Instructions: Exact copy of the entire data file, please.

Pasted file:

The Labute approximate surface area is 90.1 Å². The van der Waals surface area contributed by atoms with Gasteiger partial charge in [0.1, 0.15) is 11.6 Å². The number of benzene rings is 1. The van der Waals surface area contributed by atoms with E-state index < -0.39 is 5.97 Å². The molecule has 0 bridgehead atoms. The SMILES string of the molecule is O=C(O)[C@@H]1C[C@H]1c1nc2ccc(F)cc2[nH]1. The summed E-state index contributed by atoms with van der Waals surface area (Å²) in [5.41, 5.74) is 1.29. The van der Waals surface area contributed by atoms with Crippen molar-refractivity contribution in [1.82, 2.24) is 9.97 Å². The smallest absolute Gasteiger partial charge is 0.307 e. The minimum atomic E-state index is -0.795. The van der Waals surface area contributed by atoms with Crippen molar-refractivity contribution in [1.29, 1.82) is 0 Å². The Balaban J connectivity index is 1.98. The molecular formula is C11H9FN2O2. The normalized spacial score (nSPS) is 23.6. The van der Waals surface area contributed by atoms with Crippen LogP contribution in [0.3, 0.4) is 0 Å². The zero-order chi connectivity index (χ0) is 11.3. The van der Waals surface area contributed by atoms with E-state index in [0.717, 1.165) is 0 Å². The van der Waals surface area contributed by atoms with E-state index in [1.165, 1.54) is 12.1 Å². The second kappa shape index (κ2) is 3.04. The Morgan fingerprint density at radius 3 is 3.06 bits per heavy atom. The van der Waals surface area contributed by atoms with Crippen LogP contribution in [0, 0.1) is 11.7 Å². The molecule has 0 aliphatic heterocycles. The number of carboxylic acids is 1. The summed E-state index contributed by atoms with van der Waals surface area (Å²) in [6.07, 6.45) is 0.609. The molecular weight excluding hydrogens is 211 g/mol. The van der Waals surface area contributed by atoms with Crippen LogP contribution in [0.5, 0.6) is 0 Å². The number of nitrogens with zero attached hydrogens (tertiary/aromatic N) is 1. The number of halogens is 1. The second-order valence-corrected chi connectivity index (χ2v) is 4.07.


The Labute approximate surface area is 90.1 Å². The van der Waals surface area contributed by atoms with Gasteiger partial charge in [0.1, 0.15) is 11.6 Å². The number of benzene rings is 1. The van der Waals surface area contributed by atoms with E-state index < -0.39 is 5.97 Å². The molecule has 0 bridgehead atoms. The SMILES string of the molecule is O=C(O)[C@@H]1C[C@H]1c1nc2ccc(F)cc2[nH]1. The summed E-state index contributed by atoms with van der Waals surface area (Å²) in [5.41, 5.74) is 1.29. The van der Waals surface area contributed by atoms with Crippen molar-refractivity contribution in [1.82, 2.24) is 9.97 Å². The smallest absolute Gasteiger partial charge is 0.307 e. The minimum atomic E-state index is -0.795. The van der Waals surface area contributed by atoms with Crippen molar-refractivity contribution in [1.29, 1.82) is 0 Å². The Balaban J connectivity index is 1.98. The molecular formula is C11H9FN2O2. The normalized spacial score (nSPS) is 23.6. The van der Waals surface area contributed by atoms with Crippen LogP contribution in [0.3, 0.4) is 0 Å². The zero-order chi connectivity index (χ0) is 11.3. The van der Waals surface area contributed by atoms with E-state index in [0.717, 1.165) is 0 Å². The van der Waals surface area contributed by atoms with E-state index in [1.165, 1.54) is 12.1 Å². The second kappa shape index (κ2) is 3.04. The Morgan fingerprint density at radius 3 is 3.06 bits per heavy atom. The van der Waals surface area contributed by atoms with Crippen LogP contribution in [0, 0.1) is 11.7 Å². The molecule has 0 aliphatic heterocycles. The number of carboxylic acids is 1. The summed E-state index contributed by atoms with van der Waals surface area (Å²) in [6.07, 6.45) is 0.609. The molecular weight excluding hydrogens is 211 g/mol. The van der Waals surface area contributed by atoms with Crippen LogP contribution in [0.5, 0.6) is 0 Å². The number of nitrogens with zero attached hydrogens (tertiary/aromatic N) is 1. The number of halogens is 1. The second-order valence-corrected chi connectivity index (χ2v) is 4.07.